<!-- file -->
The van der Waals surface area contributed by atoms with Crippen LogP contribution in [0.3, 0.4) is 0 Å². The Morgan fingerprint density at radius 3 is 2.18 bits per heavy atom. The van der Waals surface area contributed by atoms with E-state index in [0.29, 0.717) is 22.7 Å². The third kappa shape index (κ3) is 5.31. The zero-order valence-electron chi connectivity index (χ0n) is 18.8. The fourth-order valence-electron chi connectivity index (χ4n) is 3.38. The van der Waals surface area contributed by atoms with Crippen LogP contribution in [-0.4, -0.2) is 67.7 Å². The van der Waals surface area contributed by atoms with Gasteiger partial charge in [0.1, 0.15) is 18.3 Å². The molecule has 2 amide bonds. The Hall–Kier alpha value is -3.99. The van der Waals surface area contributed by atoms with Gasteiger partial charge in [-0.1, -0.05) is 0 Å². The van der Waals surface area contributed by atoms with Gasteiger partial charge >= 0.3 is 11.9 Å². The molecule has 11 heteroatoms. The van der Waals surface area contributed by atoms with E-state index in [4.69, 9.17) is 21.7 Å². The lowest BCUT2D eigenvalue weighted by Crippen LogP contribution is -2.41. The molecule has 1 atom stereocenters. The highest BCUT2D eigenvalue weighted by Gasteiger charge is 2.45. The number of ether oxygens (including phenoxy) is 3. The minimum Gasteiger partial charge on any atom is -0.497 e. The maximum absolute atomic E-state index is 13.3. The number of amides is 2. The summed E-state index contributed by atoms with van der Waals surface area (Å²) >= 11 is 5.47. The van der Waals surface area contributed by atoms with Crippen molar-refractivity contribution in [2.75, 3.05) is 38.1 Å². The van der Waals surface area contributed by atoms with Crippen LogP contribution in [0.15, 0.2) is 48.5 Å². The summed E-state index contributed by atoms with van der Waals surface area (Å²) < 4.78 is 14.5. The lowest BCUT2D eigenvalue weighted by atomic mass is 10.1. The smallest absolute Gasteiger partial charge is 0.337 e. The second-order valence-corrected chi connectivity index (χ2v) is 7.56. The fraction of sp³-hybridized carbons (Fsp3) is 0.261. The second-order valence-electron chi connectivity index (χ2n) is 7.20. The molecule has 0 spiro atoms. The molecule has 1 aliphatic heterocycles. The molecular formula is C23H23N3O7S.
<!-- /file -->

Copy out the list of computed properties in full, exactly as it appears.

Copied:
The van der Waals surface area contributed by atoms with Crippen LogP contribution in [0.3, 0.4) is 0 Å². The Morgan fingerprint density at radius 3 is 2.18 bits per heavy atom. The van der Waals surface area contributed by atoms with E-state index in [0.29, 0.717) is 22.7 Å². The third kappa shape index (κ3) is 5.31. The zero-order valence-electron chi connectivity index (χ0n) is 18.8. The fourth-order valence-electron chi connectivity index (χ4n) is 3.38. The van der Waals surface area contributed by atoms with Crippen LogP contribution in [-0.4, -0.2) is 67.7 Å². The van der Waals surface area contributed by atoms with Gasteiger partial charge in [0.1, 0.15) is 18.3 Å². The molecule has 2 amide bonds. The Hall–Kier alpha value is -3.99. The van der Waals surface area contributed by atoms with Gasteiger partial charge in [-0.1, -0.05) is 0 Å². The van der Waals surface area contributed by atoms with Gasteiger partial charge >= 0.3 is 11.9 Å². The molecule has 11 heteroatoms. The van der Waals surface area contributed by atoms with E-state index in [4.69, 9.17) is 21.7 Å². The lowest BCUT2D eigenvalue weighted by Crippen LogP contribution is -2.41. The molecule has 1 atom stereocenters. The highest BCUT2D eigenvalue weighted by Gasteiger charge is 2.45. The number of ether oxygens (including phenoxy) is 3. The minimum Gasteiger partial charge on any atom is -0.497 e. The maximum absolute atomic E-state index is 13.3. The number of amides is 2. The summed E-state index contributed by atoms with van der Waals surface area (Å²) >= 11 is 5.47. The van der Waals surface area contributed by atoms with Crippen molar-refractivity contribution in [2.75, 3.05) is 38.1 Å². The van der Waals surface area contributed by atoms with Crippen LogP contribution in [0.15, 0.2) is 48.5 Å². The summed E-state index contributed by atoms with van der Waals surface area (Å²) < 4.78 is 14.5. The lowest BCUT2D eigenvalue weighted by atomic mass is 10.1. The smallest absolute Gasteiger partial charge is 0.337 e. The second-order valence-corrected chi connectivity index (χ2v) is 7.56. The fraction of sp³-hybridized carbons (Fsp3) is 0.261. The second-order valence-electron chi connectivity index (χ2n) is 7.20. The molecule has 0 spiro atoms. The molecule has 1 aliphatic heterocycles. The molecular formula is C23H23N3O7S.